MOSCOW, Russia and MENLO PARK, Calif. – The Eurasia Foundation and the William and Flora Hewlett Foundation have announced the launch of a $400,000 partnership to promote strategic philanthropy in Russia.

The Social Investment Initiative will provide major Russian corporations and philanthropists with strategic and practical training in methods of charitable giving. The Social Investment Initiative will help Russian donors and would-be donors to shape and implement their philanthropy programs by defining their philanthropic goals, building accountable and transparent mechanisms of charitable giving, and developing their philanthropic missions and strategies. The program will consist of two social investment forums focused on information sharing and training for high net worth individuals and top level Russian executives, as well as internships and a series of four seminars focused on training for corporate social managers working at the operations level.

“This initiative is a solid first step in helping to extend the field of international philanthropy to Russia, where such investment is desperately needed, said Paul Brest, President of the William and Flora Hewlett Foundation. “The Hewlett Foundation firmly believes that in order to solve many of the world’s social and environmental problems, we will have to cultivate strategic and effective philanthropy within newly emerging democracies.”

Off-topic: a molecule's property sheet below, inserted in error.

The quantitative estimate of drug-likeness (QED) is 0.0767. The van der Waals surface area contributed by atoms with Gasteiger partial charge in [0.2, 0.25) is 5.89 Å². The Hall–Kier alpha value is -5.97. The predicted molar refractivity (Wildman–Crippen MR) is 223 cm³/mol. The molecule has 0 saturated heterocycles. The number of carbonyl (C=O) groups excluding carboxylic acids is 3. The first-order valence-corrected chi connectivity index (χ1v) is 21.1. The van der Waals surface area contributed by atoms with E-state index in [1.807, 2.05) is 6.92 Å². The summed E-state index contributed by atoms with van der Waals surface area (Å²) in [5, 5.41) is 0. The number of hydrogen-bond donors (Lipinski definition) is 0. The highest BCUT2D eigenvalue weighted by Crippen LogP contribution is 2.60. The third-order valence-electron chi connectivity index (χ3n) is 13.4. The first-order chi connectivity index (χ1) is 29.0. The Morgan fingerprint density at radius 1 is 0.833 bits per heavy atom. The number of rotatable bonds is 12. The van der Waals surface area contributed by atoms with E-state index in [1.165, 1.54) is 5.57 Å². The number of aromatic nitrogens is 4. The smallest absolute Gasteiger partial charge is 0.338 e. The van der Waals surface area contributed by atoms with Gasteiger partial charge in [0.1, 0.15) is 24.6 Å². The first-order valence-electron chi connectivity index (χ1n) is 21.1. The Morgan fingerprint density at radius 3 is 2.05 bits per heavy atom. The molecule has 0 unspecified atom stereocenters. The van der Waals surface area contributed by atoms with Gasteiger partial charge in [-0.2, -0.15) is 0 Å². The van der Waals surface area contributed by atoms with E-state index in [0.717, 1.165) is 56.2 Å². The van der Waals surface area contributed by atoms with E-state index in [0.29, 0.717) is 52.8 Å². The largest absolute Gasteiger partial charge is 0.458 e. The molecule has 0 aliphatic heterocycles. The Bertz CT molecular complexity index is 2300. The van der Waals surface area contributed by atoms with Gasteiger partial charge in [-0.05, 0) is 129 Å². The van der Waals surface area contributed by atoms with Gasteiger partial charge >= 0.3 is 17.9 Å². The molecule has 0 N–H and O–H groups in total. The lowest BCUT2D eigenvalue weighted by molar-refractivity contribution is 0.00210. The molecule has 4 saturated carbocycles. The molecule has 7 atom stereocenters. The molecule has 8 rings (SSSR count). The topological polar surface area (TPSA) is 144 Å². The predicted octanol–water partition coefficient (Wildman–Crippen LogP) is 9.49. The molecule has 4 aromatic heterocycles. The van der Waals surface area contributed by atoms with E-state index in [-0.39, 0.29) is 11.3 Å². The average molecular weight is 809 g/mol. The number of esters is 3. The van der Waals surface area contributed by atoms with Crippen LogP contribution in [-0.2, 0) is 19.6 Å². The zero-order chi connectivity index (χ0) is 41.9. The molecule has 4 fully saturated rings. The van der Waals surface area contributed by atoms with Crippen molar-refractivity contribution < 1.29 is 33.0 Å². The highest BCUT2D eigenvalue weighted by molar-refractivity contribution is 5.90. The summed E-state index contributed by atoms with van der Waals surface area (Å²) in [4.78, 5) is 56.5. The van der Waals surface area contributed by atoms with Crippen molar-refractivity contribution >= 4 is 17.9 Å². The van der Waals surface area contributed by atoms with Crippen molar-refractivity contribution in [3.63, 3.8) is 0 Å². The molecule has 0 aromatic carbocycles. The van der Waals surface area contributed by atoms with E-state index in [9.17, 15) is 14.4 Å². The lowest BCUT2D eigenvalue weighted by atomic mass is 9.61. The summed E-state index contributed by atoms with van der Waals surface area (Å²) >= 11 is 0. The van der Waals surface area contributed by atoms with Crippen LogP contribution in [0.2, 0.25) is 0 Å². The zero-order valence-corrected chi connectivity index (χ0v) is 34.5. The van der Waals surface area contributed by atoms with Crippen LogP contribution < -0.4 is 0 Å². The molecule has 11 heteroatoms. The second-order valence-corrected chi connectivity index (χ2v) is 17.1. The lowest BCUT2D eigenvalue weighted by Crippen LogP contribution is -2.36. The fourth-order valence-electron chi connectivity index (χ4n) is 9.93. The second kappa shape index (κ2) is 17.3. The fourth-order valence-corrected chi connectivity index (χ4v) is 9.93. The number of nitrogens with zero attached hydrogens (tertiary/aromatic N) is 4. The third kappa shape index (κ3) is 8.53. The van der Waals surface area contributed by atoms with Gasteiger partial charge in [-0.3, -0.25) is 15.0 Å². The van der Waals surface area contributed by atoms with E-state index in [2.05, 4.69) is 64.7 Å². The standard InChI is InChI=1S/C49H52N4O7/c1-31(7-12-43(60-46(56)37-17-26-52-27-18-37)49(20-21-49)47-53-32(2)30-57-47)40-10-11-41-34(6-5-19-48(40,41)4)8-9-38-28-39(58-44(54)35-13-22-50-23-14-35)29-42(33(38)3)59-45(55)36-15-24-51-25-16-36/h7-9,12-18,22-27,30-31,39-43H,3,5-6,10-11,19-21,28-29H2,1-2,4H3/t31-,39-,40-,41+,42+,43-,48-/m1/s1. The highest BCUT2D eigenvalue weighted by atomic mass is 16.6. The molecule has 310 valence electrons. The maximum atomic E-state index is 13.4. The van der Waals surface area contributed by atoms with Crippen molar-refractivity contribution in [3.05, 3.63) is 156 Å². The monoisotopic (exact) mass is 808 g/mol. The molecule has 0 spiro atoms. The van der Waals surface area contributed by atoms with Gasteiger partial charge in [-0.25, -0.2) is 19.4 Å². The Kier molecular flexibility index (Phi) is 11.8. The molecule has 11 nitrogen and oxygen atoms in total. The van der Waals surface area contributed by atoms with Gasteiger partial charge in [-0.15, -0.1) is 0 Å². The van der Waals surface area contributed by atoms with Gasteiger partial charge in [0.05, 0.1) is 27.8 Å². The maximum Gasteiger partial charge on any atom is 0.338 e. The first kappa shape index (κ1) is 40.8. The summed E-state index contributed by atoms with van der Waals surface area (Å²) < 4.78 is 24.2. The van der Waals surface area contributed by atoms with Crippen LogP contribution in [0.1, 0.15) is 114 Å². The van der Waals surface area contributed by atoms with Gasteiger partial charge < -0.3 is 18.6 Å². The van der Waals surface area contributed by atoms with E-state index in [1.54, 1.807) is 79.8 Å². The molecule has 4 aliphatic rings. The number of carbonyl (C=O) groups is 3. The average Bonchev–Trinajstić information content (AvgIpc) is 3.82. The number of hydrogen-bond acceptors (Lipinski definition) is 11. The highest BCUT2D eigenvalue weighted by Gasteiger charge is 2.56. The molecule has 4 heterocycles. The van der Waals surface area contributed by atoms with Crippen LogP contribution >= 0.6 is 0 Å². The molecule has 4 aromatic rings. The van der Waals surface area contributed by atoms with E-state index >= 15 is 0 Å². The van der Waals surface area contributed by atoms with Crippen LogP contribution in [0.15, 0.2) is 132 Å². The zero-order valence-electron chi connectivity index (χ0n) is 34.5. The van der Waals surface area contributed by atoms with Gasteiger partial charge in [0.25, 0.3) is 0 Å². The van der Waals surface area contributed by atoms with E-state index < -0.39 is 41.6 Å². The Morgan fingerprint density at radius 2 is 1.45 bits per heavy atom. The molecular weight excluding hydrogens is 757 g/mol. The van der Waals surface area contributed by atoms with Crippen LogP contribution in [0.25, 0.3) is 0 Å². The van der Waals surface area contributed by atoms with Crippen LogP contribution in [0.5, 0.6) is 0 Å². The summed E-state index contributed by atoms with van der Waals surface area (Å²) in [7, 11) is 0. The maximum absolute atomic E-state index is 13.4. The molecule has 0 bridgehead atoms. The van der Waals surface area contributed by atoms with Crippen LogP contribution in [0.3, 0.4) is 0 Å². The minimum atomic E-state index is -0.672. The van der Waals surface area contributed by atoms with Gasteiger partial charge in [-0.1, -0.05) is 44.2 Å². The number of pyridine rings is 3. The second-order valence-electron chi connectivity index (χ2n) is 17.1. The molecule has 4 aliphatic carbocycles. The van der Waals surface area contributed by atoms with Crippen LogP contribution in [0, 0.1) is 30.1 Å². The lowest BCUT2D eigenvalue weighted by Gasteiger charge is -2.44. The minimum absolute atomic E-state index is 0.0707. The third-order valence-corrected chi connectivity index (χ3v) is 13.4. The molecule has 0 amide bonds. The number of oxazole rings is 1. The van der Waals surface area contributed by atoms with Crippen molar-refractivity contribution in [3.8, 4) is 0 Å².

In Washington, DC, Eurasia Foundation President Charles William Maynes underscored the significance of this project, which will involve many of the most influential corporate executives in Russia.  “We’ve already seen signs that Russian businesses are beginning to recognize the value a strong third sector brings to society.

SII is designed to rapidly accelerate this trend of Russian philanthropy, which over the past year has gained momentum. A significant number of domestic businesses and wealthy individuals have expressed their willingness to contribute, and, in many cases, are already contributing to resolving social problems facing their communities.

“In general, Russian companies and individuals are becoming both increasingly sophisticated and strategic in their contributions to society,” explained Eurasia Foundation Vice President for Russia, Andrei Kortunov. “However, most still lack a clear understanding of how to implement social investment programs in Russia.”

The William and Flora Hewlett Foundation has been making grants since 1966 to help solve social and environmental problems at home and around the world. The Foundation concentrates its resources on activities in conflict resolution, education, environment, performing arts, population, and U.S.-Latin American Relations. In addition, the Foundation has initiatives supporting neighborhood improvement, philanthropy, and global affairs.

The Eurasia Foundation was founded in 1993 to support the development of democratic and market-oriented institutions throughout the former Soviet Union, and has made more than 7000 grants totaling $140 million to local governments, non-profit organizations, and individuals in Azerbaijan, Armenia, Belarus, Georgia, Kazakhstan, the Kyrgyz Republic, Moldova, Russia, Tajikistan, Turkmenistan, Ukraine, and Uzbekistan.  The Foundation is supported  by the U.S. Agency for International Development and by other U.S. and  international donors. In Russia, the Eurasia Foundation has offices in Moscow, Saratov, and Vladivostok.  Among the Foundation’s priorities are civil society, private enterprise development, education, and public administration and policy. Additional information is available on the website:

Eric Brown
The William and Flora Hewlett Foundation

Elizabeth Buchanan
The Eurasia Foundation, Russia
+7 095-970-1567